An American Muslim speaks on Ferguson


I’m glad to see that some in the Muslim community in America are engaged with what’s going on in Ferguson and have been since day one.  One prominent Muslim American who lives in the Ferguson, Missouri area has been writing and chronicling what’s going on there since the days after Mike Brown was gunned down.  You can read what he has written on his blog, here. There is also a facebook page “Muslims for Ferguson” where you can catch some snippets on Ferguson and its daily struggles.

The one item that caught my eye was this piece from American Muslim, Linda Sarsour who speaks very poignantly about the responsibility of people of Deen to what goes on around them.

I do not come as a preacher. I come to you as a mother of a 16 year old boy. I come to you as a Muslim. As a New Yorker. More importantly I come to you as a human. I also come angry and frustrated. I went to Ferguson. Ferguson taught me that it is OKAY to be angry. That anger is not something we should be ashamed of when we are working against injustice. Injustice, sisters and brothers is supposed to make us angry. It reminds us of our humanity. And that anger can be translated into systemic change. I was PROUD to be angry — which is something we are told not to be. But in Ferguson it felt good to be angry and we were alongside people who were angry but showed us so much LOVE. It was something I never felt before in my life.

Sisters and brothers, I ask of you today to focus on the real injustices. Don’t condemn and chastise those that chose to channel their anger in ways you deem unproductive. Pray for them. Love them. We may not condone their actions but I am not ready to discard them, disassociate with them — society has already done that to them. Ask more questions, what must happen to a human being for them to behave in certain ways?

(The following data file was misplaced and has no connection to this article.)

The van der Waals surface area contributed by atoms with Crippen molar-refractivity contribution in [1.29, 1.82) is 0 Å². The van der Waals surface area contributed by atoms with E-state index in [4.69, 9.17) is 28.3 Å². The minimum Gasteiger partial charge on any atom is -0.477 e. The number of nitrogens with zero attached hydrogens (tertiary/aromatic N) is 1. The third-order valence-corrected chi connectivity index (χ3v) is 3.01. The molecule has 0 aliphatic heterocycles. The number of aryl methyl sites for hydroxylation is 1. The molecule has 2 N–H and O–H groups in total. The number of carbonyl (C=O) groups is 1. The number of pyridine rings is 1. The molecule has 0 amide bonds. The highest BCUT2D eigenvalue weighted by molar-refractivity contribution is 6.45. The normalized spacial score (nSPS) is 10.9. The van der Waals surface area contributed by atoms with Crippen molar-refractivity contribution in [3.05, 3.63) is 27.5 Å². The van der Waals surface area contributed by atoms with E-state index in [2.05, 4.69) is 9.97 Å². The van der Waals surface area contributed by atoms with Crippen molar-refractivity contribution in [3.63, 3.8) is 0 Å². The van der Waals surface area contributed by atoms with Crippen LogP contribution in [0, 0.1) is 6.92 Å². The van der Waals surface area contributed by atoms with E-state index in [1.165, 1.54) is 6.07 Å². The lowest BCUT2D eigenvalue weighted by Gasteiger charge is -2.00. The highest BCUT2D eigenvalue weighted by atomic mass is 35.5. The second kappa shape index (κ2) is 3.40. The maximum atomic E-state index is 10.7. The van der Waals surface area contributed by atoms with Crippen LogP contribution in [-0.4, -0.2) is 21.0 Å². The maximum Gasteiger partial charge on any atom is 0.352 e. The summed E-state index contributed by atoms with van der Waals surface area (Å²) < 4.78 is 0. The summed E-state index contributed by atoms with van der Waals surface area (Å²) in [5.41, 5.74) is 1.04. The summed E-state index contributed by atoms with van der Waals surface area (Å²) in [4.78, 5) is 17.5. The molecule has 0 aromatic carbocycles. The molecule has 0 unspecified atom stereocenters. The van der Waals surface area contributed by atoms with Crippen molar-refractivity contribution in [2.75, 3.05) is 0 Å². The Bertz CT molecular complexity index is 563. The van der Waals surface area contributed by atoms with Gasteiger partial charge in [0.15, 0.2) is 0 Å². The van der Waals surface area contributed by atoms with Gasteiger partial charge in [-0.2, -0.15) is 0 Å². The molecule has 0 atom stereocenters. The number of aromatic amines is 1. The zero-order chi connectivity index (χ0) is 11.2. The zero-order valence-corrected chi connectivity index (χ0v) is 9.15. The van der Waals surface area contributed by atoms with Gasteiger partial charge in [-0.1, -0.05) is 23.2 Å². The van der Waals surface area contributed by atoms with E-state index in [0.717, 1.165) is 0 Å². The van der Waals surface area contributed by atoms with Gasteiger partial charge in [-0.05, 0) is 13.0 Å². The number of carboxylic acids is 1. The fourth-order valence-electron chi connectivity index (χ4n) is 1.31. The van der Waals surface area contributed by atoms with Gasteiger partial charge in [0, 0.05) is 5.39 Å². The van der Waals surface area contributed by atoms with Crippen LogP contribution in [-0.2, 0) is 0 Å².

Malcolm-KingWhat examples of Black American non-violent heroes has our country produced for them? Dr. Martin Luther King, Jr, Reverend George Lee, Medgar Evers, Malcolm X in his later years — what do they all have in common — MURDERED.

They called for non-violence, they marched, they organized their people and they were SHOT. Understand history — Black American history is your history. American History is YOUR history and it hasn’t always been a history you can be proud of. Pastor Willie from First Corinthian Baptist Church broke it down. He said America was born with a birth defect. We have never truly dealt with it so it continues to be there. I will add that because we haven’t dealt with it we have exported this birth defect to other lands where we kill innocent people in the thousands through unjust wars or target civilians some of whom are Americans, through our drone policies. ‪#‎WAKEUP‬

This sisters and brothers is not just about #MikeBrown

This is about black men/boys/women/girls across the country including right here in our own backyard. Akai Gurley, Ramarley Graham, Amadou Diallo, Sean Bell, Kimani Gray, Eric Garner, Tim Stansbury, Mohamed Bah, Nicholas Heyward, Jr, and the list goes on and on and on. This is about police officers who walk free as if the people they murdered were cattle in the street. This is not just about police violence. This is about an education system that is set up to fail children of color. An education system that has been called a monopoly. An education system in which it’s quality is based on the neighborhood you live in. It’s about a justice system that takes you in as a young person, follows you around as an adult — stunts your progress. You can’t get away from it. Its about lack of opportunity. Its about a system that doesn’t believe in your potential and operates that way.

Let us come to a place where we recognize that there is structural racism in our country AND that we all do not have to experience it to believe it exists. IT EXISTS. Imam Talib Abdur-Rashid, prominent Black American Imam and a mentor said yesterday that immigrant Muslims generally speaking had it good in America benefitting from artificial white privilege prior to 9/11, but on 9/11 and the subsequent years after they realized they were just another n*gger. This may be a hard statement for folks to swallow. Reflect. Breathe.